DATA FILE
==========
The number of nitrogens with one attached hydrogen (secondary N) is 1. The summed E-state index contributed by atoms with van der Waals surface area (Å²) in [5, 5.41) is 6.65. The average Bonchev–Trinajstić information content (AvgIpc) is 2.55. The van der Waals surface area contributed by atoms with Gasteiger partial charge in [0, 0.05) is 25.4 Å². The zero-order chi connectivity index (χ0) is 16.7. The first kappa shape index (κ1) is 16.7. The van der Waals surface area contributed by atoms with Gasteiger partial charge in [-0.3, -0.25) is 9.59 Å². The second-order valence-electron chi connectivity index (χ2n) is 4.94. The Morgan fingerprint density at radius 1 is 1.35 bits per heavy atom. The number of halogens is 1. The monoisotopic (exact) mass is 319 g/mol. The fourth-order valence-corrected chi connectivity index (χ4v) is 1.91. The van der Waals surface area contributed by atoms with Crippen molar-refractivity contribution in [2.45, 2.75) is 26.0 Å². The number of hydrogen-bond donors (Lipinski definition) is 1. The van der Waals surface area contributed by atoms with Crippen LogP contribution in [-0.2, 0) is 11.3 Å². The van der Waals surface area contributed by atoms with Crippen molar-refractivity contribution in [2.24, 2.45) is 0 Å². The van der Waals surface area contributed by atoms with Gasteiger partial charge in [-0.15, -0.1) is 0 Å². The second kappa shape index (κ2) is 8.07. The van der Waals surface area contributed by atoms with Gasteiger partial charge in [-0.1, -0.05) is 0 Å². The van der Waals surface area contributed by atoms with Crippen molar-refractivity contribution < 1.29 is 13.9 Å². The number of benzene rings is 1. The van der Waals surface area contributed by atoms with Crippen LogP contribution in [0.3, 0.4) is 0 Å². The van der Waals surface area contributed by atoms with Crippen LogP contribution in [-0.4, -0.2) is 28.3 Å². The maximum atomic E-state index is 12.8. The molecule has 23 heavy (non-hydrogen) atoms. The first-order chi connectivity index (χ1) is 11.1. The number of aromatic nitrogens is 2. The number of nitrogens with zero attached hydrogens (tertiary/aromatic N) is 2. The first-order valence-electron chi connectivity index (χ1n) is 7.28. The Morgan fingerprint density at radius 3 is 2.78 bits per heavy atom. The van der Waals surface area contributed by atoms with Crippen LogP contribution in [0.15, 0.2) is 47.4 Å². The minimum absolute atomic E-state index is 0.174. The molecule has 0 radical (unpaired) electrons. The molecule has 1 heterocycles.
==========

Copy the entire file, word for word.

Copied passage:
The number of nitrogens with one attached hydrogen (secondary N) is 1. The summed E-state index contributed by atoms with van der Waals surface area (Å²) in [5, 5.41) is 6.65. The average Bonchev–Trinajstić information content (AvgIpc) is 2.55. The van der Waals surface area contributed by atoms with Gasteiger partial charge in [0, 0.05) is 25.4 Å². The zero-order chi connectivity index (χ0) is 16.7. The first kappa shape index (κ1) is 16.7. The van der Waals surface area contributed by atoms with Gasteiger partial charge in [-0.3, -0.25) is 9.59 Å². The second-order valence-electron chi connectivity index (χ2n) is 4.94. The Morgan fingerprint density at radius 1 is 1.35 bits per heavy atom. The number of halogens is 1. The monoisotopic (exact) mass is 319 g/mol. The fourth-order valence-corrected chi connectivity index (χ4v) is 1.91. The van der Waals surface area contributed by atoms with Crippen molar-refractivity contribution in [2.45, 2.75) is 26.0 Å². The number of hydrogen-bond donors (Lipinski definition) is 1. The van der Waals surface area contributed by atoms with Crippen LogP contribution in [-0.2, 0) is 11.3 Å². The van der Waals surface area contributed by atoms with Crippen molar-refractivity contribution in [2.24, 2.45) is 0 Å². The van der Waals surface area contributed by atoms with Gasteiger partial charge in [-0.15, -0.1) is 0 Å². The second kappa shape index (κ2) is 8.07. The van der Waals surface area contributed by atoms with Gasteiger partial charge in [-0.1, -0.05) is 0 Å². The van der Waals surface area contributed by atoms with Crippen molar-refractivity contribution < 1.29 is 13.9 Å². The number of benzene rings is 1. The van der Waals surface area contributed by atoms with Crippen LogP contribution in [0.3, 0.4) is 0 Å². The van der Waals surface area contributed by atoms with Crippen LogP contribution in [-0.4, -0.2) is 28.3 Å². The maximum atomic E-state index is 12.8. The molecule has 23 heavy (non-hydrogen) atoms. The first-order chi connectivity index (χ1) is 11.1. The number of aromatic nitrogens is 2. The number of nitrogens with zero attached hydrogens (tertiary/aromatic N) is 2. The first-order valence-electron chi connectivity index (χ1n) is 7.28. The Morgan fingerprint density at radius 3 is 2.78 bits per heavy atom. The van der Waals surface area contributed by atoms with Crippen LogP contribution in [0.15, 0.2) is 47.4 Å². The minimum absolute atomic E-state index is 0.174. The molecule has 0 radical (unpaired) electrons. The molecule has 1 heterocycles.